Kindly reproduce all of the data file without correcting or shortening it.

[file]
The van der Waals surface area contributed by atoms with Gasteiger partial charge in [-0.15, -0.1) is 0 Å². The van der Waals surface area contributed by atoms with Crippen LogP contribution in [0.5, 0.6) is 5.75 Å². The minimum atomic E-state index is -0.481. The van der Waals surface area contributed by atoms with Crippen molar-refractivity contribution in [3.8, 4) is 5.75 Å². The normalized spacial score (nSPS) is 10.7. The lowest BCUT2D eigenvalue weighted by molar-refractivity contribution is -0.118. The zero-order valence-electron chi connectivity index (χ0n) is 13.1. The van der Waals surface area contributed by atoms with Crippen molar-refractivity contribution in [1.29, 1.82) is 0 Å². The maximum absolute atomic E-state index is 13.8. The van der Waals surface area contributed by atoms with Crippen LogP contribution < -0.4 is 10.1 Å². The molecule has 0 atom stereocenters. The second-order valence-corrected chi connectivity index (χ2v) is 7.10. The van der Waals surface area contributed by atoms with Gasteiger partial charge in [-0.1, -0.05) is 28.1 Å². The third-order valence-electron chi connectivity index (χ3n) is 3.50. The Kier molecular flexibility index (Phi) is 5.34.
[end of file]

The van der Waals surface area contributed by atoms with Gasteiger partial charge in [-0.15, -0.1) is 0 Å². The van der Waals surface area contributed by atoms with Crippen LogP contribution in [0.5, 0.6) is 5.75 Å². The minimum atomic E-state index is -0.481. The van der Waals surface area contributed by atoms with Crippen molar-refractivity contribution in [3.8, 4) is 5.75 Å². The normalized spacial score (nSPS) is 10.7. The lowest BCUT2D eigenvalue weighted by molar-refractivity contribution is -0.118. The zero-order valence-electron chi connectivity index (χ0n) is 13.1. The van der Waals surface area contributed by atoms with Crippen molar-refractivity contribution in [1.29, 1.82) is 0 Å². The maximum absolute atomic E-state index is 13.8. The van der Waals surface area contributed by atoms with Crippen LogP contribution < -0.4 is 10.1 Å². The molecule has 0 atom stereocenters. The second-order valence-corrected chi connectivity index (χ2v) is 7.10. The van der Waals surface area contributed by atoms with Gasteiger partial charge in [-0.1, -0.05) is 28.1 Å². The third-order valence-electron chi connectivity index (χ3n) is 3.50. The Kier molecular flexibility index (Phi) is 5.34.